Posted by: Marie | April 27, 2010

(300) Something I must do – Part 2 of 3

Post #300
[Private journal entry written on Tuesday, January 5, 2010 – continued from previous post]

However, looking back at our history, I have good reason for never re-establishing a therapeutic relationship with Mark.

At one time, I felt completely safe with Mark. I felt that I could say anything, do anything (within reasonable limits) and it would be okay. I believed he would not overstep any boundary. I felt totally safe with him. I felt I didn’t have to be on guard because he was protecting me – I felt I could relax completely and embrace the process.

With Mark, I experienced emotional intimacy with a man for the first time in my life. That experience gave me hope that I might someday have that type of relationship with a man other than my therapist. My experience with Mark was a single beam of light in a very dark place – it gave me hope that my existence didn’t have to be so isolated and depressing.

Sun Moon Lake by Martin Chen

When he violated my boundaries around the religion topic, it really caused me a lot of angst. Through the phenomena of transference, it caused me to relive the drama that occurred between my dad and me during my teenage years.

When I resisted Mark’s attempts to push me towards conversion to Christianity, he used many of the same words and logic that was force-fed to me by my dad. He took an aggressive verbal stance with me, just like my dad used to do. It brought back the weight of the emotional abuse my dad used to force me into submission and compliance.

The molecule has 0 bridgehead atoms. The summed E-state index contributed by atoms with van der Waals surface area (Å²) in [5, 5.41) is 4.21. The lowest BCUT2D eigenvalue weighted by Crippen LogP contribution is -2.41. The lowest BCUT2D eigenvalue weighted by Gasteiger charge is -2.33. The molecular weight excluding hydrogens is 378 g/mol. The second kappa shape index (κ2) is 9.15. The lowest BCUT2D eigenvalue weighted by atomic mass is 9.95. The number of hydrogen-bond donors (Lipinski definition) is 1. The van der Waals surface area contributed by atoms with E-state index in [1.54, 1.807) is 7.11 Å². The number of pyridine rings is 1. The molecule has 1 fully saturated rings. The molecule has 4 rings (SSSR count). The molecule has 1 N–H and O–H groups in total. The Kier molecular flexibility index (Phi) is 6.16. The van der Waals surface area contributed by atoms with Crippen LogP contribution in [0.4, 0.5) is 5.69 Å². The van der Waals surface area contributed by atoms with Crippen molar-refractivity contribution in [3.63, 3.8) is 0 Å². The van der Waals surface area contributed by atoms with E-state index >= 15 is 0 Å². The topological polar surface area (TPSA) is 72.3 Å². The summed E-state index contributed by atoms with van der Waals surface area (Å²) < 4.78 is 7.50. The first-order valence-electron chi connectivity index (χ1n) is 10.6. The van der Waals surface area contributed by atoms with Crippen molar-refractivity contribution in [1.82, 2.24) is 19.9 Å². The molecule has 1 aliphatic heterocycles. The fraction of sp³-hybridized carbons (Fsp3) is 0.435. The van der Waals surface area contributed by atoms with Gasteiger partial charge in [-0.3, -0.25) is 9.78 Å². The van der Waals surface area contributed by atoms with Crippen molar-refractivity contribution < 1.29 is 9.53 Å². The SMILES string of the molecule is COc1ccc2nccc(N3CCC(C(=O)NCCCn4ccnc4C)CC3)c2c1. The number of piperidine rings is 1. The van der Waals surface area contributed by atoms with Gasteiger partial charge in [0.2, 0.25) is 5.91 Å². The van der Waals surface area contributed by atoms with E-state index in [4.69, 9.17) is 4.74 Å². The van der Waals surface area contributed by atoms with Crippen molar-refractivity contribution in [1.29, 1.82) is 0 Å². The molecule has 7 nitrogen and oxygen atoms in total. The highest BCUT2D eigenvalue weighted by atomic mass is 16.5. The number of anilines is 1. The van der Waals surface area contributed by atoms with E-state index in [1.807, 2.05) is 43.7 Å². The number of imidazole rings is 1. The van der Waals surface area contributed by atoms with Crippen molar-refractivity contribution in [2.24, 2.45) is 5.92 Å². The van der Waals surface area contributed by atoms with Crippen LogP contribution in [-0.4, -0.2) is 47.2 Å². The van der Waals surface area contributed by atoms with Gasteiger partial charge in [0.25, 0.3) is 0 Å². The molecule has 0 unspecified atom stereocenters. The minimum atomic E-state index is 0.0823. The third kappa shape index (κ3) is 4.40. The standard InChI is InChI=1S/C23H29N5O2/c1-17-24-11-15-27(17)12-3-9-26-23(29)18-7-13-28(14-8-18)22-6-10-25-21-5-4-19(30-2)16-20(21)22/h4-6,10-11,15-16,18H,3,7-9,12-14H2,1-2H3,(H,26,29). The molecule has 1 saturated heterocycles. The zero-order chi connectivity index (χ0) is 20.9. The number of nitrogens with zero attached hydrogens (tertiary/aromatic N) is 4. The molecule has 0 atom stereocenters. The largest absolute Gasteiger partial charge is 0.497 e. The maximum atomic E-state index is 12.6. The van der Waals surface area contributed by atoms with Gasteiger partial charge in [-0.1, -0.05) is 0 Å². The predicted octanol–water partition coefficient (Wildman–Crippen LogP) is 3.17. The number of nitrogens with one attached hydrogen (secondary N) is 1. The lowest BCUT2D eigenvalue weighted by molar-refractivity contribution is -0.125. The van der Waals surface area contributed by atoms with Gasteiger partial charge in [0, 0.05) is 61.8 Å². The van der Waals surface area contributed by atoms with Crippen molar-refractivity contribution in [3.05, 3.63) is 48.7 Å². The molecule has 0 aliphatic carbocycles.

And, with Mark, just as it had been with my dad, I felt that any resistance would cause Mark to reject me, ignore me, disown me, think lowly of me. I fully believed standing up to him would destroy our relationship. But, not standing up to him was causing me to feel unsafe (emotionally, not physically) in therapy with him.

I believed I needed Mark’s understanding, validation and approval in order to survive the aftermath of the recovery of memories of my childhood sexual abuse – I didn’t think I could survive without his help. For a while, I allowed him to trample all over my spiritual beliefs in order to preserve our therapeutic relationship.

Then, I found the strength to say, “No more!” I walked away because it was the only way I knew to enforce my boundaries around religion with Mark.

When our relationship ended badly, I lost hope of finding intimacy with anyone. For a time, I told myself that I had been stupid to allow myself that hope – that, of course, my relationship with Mark had to end the way it did – that is what always happens with men.

Eventually, I found a way to survive on my own, without his support. I now know it was healthy for me to learn how to support myself, despite having to learn it through a difficult experience.

I still am angry that he violated my boundary and that I can no longer fully trust him. I am angry that this currently affects our ability to be effective in therapy – and that it doesn’t seem to bother him one iota. It only bothers him when I ask him to explain how he can be okay with what he did.

[Continued in the next post . . . ]


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